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June 12, 2012

Seeking Justice

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Roger Donaldson - 2011
Anchor Bay Entertainment Region 1 DVD

First off, I say we cut Nicolas Cage a little slack. I suspect some of us might even take a role in (shudder) Human Centipede 3 if that's what it took to help pay down back taxes of eight million dollars. Sometimes, you just can't be choosy.

And, yeah, there were times while watching Seeking Justice that I wondered what happened to the Nicolas Cage of Leaving Las Vegas, or even the entertaining and ridiculous National Treasure, as well as the Guy Pearce of Momento and L. A. Confidential, and Roger Donaldson, a wildly uneven director who seems to have peaked with No Way Out, back in 1987. Even a screenplay with characters who quote Shakespeare and Edmund Burke still feels generic. Just when I thought this film would be as forgettable as Trespass, the film Cage made with Nicole Kidman that went virtually straight to DVD, patience was rewarded with the last ten minutes of Seeking Justice.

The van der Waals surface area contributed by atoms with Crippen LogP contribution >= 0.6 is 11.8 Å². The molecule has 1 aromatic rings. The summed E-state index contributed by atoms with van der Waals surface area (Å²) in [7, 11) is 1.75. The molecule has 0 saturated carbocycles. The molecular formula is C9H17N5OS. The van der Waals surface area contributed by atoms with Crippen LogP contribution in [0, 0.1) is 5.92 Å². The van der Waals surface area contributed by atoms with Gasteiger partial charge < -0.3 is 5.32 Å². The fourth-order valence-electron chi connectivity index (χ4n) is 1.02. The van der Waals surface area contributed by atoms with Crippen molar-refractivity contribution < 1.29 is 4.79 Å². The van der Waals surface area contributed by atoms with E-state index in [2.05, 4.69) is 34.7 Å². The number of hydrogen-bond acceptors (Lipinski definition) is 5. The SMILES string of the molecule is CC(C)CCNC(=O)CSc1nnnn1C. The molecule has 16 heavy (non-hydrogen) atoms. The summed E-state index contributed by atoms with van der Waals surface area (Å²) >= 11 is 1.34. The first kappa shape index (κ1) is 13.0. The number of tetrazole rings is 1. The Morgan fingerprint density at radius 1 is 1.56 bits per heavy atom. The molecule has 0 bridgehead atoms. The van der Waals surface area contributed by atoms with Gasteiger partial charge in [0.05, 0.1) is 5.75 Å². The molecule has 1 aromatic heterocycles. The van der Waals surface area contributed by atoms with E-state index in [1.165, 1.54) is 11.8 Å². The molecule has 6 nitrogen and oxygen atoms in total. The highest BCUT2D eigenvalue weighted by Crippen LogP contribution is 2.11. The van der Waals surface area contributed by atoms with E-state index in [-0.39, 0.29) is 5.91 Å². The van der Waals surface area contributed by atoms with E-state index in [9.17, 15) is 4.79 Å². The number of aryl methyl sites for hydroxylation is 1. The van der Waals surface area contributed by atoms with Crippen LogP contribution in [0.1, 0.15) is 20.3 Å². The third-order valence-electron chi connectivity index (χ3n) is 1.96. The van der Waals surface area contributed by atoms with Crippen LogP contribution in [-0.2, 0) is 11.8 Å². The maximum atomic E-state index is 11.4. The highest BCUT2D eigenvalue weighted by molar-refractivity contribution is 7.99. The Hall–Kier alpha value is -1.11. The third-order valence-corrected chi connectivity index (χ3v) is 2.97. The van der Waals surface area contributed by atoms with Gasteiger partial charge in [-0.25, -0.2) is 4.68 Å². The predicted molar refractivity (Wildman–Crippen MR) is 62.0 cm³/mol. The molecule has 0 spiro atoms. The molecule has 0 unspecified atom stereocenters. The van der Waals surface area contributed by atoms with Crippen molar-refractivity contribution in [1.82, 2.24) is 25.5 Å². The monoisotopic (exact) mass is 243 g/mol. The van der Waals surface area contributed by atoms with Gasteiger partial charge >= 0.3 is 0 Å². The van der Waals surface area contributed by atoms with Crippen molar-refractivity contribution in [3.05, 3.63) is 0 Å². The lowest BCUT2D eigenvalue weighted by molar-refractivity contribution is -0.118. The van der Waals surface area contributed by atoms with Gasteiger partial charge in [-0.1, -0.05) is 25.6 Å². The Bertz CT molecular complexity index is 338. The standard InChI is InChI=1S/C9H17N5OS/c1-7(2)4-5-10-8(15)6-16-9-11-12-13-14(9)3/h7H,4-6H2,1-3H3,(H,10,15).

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The setup is that Cage plays an English teacher in inner city New Orleans at Rampart High. January Jones is his wife, a concert cellist. Jones is assaulted and raped. Guy Pearce is the mysterious stranger who knows Jones' attacker, and offers private resolution in exchange for calling in a favor or two in the future. Of course, nothing good comes of this, as the chess playing Cage finds that he's an unwitting pawn in someone else's game. I refuse to believe that screenplay writers Todd Hickey and Robert Tannen did not see Strangers on a Train and Magnum Force, or maybe even The Star Chamber before penning this story about a secret vigilante force in New Orleans, where strangers murder strangers.

Maybe it's the somewhat unusual setting of an abandoned mall, with its empty display cases, stilled escalators, and stripped mannequins, but Seeking Justice comes truly alive in this setting, where the principle characters have their final showdown. The effect is as if everyone had saved their energy for this one scene, kind of like a runner who keeps pace suddenly sprinting before the finish line. There is also the added kick of seeing January Jones with a gun, but then anyone who knows me knows that I'm a sucker for girls with guns.

Seeking Justice unsurprisingly did not get much a theatrical release in the U.S. But it is the kind of film that's reasonably entertaining for home viewing. Say what you will about Nic Cage and his movies where he seems to always play a character bent on revenge for one reason or another, Seeking Justice is a hell of a lot better than Trespass.

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Posted by Peter Nellhaus at June 12, 2012 08:54 AM